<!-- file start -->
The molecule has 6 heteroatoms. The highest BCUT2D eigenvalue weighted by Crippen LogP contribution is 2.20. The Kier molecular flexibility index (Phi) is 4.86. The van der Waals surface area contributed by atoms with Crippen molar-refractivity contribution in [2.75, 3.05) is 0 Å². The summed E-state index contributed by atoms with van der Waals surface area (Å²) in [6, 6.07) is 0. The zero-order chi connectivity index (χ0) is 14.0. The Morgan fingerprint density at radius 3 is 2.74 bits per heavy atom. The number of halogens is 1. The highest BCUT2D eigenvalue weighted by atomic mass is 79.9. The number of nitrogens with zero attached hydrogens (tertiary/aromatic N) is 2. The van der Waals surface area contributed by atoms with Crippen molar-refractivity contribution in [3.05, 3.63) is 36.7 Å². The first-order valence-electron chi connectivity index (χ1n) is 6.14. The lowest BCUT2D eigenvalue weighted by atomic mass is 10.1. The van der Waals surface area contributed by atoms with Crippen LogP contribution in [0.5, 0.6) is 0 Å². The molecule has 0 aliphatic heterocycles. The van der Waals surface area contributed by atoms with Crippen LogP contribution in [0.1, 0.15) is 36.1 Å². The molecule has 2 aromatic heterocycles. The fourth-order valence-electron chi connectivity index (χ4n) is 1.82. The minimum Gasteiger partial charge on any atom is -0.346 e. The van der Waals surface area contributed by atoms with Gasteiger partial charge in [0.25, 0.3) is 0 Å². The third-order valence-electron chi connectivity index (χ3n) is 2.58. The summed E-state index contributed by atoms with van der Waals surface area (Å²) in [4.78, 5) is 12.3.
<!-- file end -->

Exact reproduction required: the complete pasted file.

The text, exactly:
The molecule has 6 heteroatoms. The highest BCUT2D eigenvalue weighted by Crippen LogP contribution is 2.20. The Kier molecular flexibility index (Phi) is 4.86. The van der Waals surface area contributed by atoms with Crippen molar-refractivity contribution in [2.75, 3.05) is 0 Å². The summed E-state index contributed by atoms with van der Waals surface area (Å²) in [6, 6.07) is 0. The zero-order chi connectivity index (χ0) is 14.0. The Morgan fingerprint density at radius 3 is 2.74 bits per heavy atom. The number of halogens is 1. The highest BCUT2D eigenvalue weighted by atomic mass is 79.9. The number of nitrogens with zero attached hydrogens (tertiary/aromatic N) is 2. The van der Waals surface area contributed by atoms with Crippen molar-refractivity contribution in [3.05, 3.63) is 36.7 Å². The first-order valence-electron chi connectivity index (χ1n) is 6.14. The lowest BCUT2D eigenvalue weighted by atomic mass is 10.1. The van der Waals surface area contributed by atoms with Crippen LogP contribution in [0.5, 0.6) is 0 Å². The molecule has 0 aliphatic heterocycles. The van der Waals surface area contributed by atoms with Crippen LogP contribution in [0.1, 0.15) is 36.1 Å². The molecule has 2 aromatic heterocycles. The fourth-order valence-electron chi connectivity index (χ4n) is 1.82. The minimum Gasteiger partial charge on any atom is -0.346 e. The van der Waals surface area contributed by atoms with Gasteiger partial charge in [0.25, 0.3) is 0 Å². The third-order valence-electron chi connectivity index (χ3n) is 2.58. The summed E-state index contributed by atoms with van der Waals surface area (Å²) in [4.78, 5) is 12.3.